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Nearly all of the elite universities, including those in the Ivy League, use what they call a wholistic admissions process. Put in plain English, when admissions officers review applications, they don't just plug grades, test scores, and extracurriculars into some calculator, instead they actively try to answer the question "how will this person contribute to our campus." Their job is to select students who fill different niches in the hope of building a class that is excellent in many different ways.
So what does this mean for you? Unfortunately, I'm not saying grades and test scores are insignificant. Speaking as a member of Harvard Class of 2020, nearly everyone I met on campus had excellent high school grades and SAT scores. Doing well in school and on standardized tests is for the most part prerequisite to being considered by an elite university. At the end of the day, there are more high performing kids than spots, so if you want to increase your odds, you have to think from the admissions officer's perspective.
They want to know what niche you will fill on campus. Beyond getting good grades and test scores, your job as an applicant is to answer that question with evidence. Your niche is something you should start thinking about as early as possible. Are you political? Do you love reading? Is there a cause or scientific question that animates you? Think about your interests and how they might connect, and then think about ways you can pursue those connections in an extra-curricular setting. Not only will this intentionality make your application more coherent, but it will also make your essays easier to write.
When I was in high school, I liked politics, science, and volunteering with children with autism. Early on, I decided to brand myself as a multidisciplinary thinker who was deeply motivated to better the lives of people with autism. I know that sounds cynical, but I honestly was "a multidisciplinary thinker who was deeply motivated to (you get the point)." The trick was in making that my north star early, and then building my resume around it. I continued volunteering with those children, but I also began volunteering politically and used that experience to get an internship with a mental health advocacy organization. Then, through some cold emails, I managed to get an internship as an RA with a professor using mice to study autism and other neurodevelopmental disorders. By the time I was applying to school, my application as somebody who pursued multiple avenues to help people with autism wrote itself, and it did so well enough that I was admitted to Harvard, Stanford, and Duke.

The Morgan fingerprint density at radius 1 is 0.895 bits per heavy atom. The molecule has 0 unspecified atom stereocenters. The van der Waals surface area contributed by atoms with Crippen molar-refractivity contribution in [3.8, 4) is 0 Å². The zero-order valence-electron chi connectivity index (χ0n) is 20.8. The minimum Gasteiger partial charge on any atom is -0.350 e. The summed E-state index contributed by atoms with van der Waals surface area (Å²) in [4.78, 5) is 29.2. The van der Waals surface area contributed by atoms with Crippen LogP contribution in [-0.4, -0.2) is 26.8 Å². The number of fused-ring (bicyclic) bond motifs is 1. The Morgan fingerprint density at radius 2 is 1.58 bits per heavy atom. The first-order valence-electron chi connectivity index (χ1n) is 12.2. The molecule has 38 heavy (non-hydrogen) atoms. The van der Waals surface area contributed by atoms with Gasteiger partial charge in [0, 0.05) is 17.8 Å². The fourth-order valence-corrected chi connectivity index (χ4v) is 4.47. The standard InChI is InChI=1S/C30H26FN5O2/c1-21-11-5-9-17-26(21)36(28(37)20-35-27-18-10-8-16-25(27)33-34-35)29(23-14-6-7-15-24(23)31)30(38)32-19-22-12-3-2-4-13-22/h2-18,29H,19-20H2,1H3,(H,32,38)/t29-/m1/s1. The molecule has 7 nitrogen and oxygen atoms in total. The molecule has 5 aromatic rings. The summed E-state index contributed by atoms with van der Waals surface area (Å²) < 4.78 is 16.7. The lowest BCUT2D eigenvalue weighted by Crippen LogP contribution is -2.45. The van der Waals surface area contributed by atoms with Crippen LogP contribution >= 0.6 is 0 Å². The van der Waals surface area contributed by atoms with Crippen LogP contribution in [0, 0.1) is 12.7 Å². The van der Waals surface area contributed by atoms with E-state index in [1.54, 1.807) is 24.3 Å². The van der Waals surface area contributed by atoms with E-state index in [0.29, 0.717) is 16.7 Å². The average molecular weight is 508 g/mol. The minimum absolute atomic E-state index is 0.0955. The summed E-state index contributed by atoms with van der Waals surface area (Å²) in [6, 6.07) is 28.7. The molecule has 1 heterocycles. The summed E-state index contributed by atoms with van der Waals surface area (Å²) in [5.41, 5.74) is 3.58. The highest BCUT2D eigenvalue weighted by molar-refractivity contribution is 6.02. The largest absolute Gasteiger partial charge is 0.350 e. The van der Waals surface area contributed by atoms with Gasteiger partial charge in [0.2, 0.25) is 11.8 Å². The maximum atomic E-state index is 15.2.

I'll also point out that I was rejected from as many good schools as I was accepted to. At its core, college admissions is random. You can do everything right and still get rejected. So cast a wide net and embrace the uncertainty of this process. Getting into college is not an endpoint; it's the first step of going to college. Your dream school might not be what you think it is (mine certainly wasn't), andas long as you stay curious, hard-working, and self-motivated, every college on earth has resources to keep you inspired.
So pursue your interests, intentionally, in an active and thoughtful way. You'll never regret leaning into the things you're passionate about, and that's the kind of thinking admissions officers appreciate. And if it turns out that you're not actually a politician in waiting who is going to revolutionize mental healthcare (spend a three months on Capital Hill and you'll lose that idealism quick), then it's a good thing college is a place place for finding yourself, no matter where you go!